It is quite apparent that you ‘operate’ from the premise that Napoleon was corrupt. You’re not alone in this erroneous assumption, but that is the premise from which it appears you begin your ideas and from that premise you conduct whatever research on the subject that you may or may not engage in.
As you inaccurately have stated, ‘On 10 November 1799, General Napoleon Bonaparte carried out his coup d’etat in Paris, essentially becoming the military dictator of France’ which has been correctly disproven by Thierry Lentz, in an eloquent and accurate article. Unfortunately, that inaccurate statement typifies anything that you may say about Napoleon and his government. It is a poor place to begin.
If Napoleon insisted on honesty in his officials, and he did, then it would not be logical that he would personally be corrupt. Fain makes a point of how meticulous he was in his dealings with government and personal funds, and they were not one in the same. If he was personally corrupt he would not have established two organizations within the government to find and investigate corruption both inside the army and inside the government. ‘No one should sanction his own expenditure or allot money to himself.’
The first organization was the Inspecteurs aux Revues who inspected regimental administration, pay, and property accounts, amongst other administrative paperwork and functions. Their reputation as a group was excellent and in the first year of their existence they found and reported nearly 50,000 false returns which ruined a number of promising careers. Others of the organization operated out of the War Ministry and would show up unannounced for their inspections of different units and uncovered such crimes as senior officers dabbling in the units’ pay chests or selling regimental material for their own benefit and profit.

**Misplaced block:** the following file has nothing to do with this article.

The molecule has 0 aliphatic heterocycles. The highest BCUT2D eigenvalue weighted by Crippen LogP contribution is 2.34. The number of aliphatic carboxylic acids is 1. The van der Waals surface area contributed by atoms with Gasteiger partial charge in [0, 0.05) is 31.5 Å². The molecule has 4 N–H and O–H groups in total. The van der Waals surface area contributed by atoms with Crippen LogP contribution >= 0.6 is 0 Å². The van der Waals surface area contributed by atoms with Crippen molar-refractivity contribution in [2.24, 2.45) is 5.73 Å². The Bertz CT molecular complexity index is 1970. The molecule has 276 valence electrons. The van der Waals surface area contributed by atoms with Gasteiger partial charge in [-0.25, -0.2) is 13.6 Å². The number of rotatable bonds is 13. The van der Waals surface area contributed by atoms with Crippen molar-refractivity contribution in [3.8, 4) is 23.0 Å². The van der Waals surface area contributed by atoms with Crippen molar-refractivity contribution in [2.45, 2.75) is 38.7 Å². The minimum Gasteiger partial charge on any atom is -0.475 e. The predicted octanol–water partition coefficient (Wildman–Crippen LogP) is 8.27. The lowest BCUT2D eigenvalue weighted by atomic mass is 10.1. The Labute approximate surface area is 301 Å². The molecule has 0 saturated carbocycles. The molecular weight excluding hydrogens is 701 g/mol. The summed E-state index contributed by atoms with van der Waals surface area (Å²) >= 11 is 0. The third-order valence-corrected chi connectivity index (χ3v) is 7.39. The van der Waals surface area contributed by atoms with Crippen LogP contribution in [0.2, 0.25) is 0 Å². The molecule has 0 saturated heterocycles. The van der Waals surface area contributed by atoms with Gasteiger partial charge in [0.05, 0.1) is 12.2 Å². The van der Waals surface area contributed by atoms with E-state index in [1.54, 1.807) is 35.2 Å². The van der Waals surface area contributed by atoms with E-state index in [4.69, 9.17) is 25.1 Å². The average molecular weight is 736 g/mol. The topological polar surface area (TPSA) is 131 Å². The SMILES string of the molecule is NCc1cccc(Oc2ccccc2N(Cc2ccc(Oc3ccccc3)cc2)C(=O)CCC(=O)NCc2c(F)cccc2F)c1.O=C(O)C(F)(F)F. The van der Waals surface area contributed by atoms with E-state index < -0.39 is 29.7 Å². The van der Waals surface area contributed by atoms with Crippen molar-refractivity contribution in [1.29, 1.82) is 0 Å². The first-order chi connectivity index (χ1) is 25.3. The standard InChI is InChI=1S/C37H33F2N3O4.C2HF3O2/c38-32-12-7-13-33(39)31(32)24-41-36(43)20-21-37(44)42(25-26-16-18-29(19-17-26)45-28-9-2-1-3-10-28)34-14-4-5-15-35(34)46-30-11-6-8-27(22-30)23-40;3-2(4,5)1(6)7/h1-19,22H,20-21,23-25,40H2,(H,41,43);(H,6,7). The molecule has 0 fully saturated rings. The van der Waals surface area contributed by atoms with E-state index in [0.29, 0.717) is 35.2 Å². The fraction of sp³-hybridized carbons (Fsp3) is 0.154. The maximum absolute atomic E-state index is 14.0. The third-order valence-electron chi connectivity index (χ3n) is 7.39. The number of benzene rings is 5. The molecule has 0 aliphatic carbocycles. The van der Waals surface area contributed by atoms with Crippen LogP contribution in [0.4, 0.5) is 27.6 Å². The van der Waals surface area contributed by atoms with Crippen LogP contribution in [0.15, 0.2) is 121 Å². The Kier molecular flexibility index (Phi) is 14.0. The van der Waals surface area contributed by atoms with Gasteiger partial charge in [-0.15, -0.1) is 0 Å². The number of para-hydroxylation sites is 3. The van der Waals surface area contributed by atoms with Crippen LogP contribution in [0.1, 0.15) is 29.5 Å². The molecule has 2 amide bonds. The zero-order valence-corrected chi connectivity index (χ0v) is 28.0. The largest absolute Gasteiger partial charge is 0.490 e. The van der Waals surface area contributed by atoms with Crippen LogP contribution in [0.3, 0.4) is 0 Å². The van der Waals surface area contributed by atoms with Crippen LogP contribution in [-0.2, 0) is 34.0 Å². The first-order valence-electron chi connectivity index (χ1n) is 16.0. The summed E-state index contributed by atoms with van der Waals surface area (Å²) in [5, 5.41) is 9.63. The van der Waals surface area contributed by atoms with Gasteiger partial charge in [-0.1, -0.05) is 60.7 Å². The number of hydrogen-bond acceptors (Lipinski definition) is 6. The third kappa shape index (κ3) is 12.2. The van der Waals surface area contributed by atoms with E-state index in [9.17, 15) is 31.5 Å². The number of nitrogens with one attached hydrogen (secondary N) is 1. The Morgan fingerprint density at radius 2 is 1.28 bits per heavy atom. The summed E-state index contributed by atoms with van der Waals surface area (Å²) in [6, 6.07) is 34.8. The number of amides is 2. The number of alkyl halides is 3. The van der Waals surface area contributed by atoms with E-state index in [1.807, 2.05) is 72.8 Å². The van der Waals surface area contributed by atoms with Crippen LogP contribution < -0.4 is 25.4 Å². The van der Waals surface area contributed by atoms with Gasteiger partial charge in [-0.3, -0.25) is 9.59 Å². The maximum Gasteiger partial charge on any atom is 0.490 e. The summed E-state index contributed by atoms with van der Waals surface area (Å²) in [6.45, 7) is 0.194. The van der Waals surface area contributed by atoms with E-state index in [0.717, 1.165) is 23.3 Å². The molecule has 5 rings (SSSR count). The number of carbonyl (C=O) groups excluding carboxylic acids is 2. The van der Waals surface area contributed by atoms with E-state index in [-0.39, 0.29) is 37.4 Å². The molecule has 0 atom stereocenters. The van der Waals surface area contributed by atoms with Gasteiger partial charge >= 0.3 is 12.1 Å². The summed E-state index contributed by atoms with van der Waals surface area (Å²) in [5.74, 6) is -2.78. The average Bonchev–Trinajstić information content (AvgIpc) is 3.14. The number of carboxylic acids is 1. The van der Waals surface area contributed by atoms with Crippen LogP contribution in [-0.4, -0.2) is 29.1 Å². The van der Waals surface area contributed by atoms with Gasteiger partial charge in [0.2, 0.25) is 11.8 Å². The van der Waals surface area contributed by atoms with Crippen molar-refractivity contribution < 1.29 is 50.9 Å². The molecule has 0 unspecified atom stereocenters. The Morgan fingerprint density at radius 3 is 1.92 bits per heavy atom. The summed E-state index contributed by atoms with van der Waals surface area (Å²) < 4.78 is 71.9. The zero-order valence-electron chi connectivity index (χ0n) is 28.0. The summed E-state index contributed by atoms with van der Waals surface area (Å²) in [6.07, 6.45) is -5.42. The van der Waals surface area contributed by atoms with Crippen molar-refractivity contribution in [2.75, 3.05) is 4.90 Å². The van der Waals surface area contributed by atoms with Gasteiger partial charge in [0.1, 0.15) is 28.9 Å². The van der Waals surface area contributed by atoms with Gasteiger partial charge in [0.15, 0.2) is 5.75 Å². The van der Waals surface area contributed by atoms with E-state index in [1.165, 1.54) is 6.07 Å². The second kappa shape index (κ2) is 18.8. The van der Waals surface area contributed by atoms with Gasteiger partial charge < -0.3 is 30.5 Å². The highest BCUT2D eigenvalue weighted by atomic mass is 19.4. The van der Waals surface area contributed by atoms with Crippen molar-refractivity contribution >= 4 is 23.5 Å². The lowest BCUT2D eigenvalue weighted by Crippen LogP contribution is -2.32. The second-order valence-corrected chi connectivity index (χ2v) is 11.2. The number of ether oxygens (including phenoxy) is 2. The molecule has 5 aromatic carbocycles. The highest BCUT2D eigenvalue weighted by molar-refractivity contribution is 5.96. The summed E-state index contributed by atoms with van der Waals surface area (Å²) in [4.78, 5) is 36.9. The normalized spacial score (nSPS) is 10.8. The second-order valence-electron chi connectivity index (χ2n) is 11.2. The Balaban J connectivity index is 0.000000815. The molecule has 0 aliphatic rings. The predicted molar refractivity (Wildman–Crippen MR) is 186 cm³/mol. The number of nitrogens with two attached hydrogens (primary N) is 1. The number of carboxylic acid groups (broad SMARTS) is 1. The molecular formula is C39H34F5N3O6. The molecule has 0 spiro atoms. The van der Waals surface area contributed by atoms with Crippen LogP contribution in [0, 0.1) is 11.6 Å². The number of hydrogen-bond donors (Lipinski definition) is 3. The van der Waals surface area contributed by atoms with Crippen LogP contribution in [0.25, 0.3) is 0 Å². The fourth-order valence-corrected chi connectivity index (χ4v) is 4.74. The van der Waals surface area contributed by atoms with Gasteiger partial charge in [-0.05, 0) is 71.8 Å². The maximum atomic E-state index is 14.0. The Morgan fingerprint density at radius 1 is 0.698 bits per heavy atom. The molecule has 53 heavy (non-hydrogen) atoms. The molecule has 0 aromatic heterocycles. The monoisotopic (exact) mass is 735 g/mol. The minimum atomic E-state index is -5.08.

The second organization was the Auditors of the Council of State who were hand-picked by Napoleon to investigate high-level frauds and were carefully trained to be high-level civil servants. They were assigned special missions, became prefects and would sometimes be chosen to administer occupied territories. Their main mission and reason for being was to investigate high-level frauds and other felonies.
I would suggest that you might find contrary information in The Napoleonic Revolution by Robert Holtman, France Under Napoleon by Louis Bergeron, and the Historical Dictionary of Napoleonic France 1799-1815, edited by Owen Connelly.
'[Napoleon's] government's fiscal policy was, on the whole, one of the triumphs of Napoleon's career, and an achievement that has had a lasting impact.'-99
'[Napoleon's] later budgets were rarely balanced, but the consolidated debt of France remained relatively small, particularly in comparison with that of England, and amounted to only 60 million francs in 1814.'-100
'Napoleon did not rely on tribute, but levied numerous new taxes-which led to one of his outstanding fiscal achievements, the creation of a solid financial administration.'-100
'For the first time France had a clearly defined currency whose real and face values coincided. Creation of a sound currency made possible the completion of the next basic project of Napoleon's financial policy, the establishment of the state's credit on a sound basis.'-103
'The financial achievement of the Napoleonic years is summarized in the creation of a good administrative instrument, which had been lacking in the old monarchy.'-38
'Hence was built up a fiscal system whose principles were hardly different from those of the Old Regime, and which was to last until the First World War and the adoption of the income tax.'-39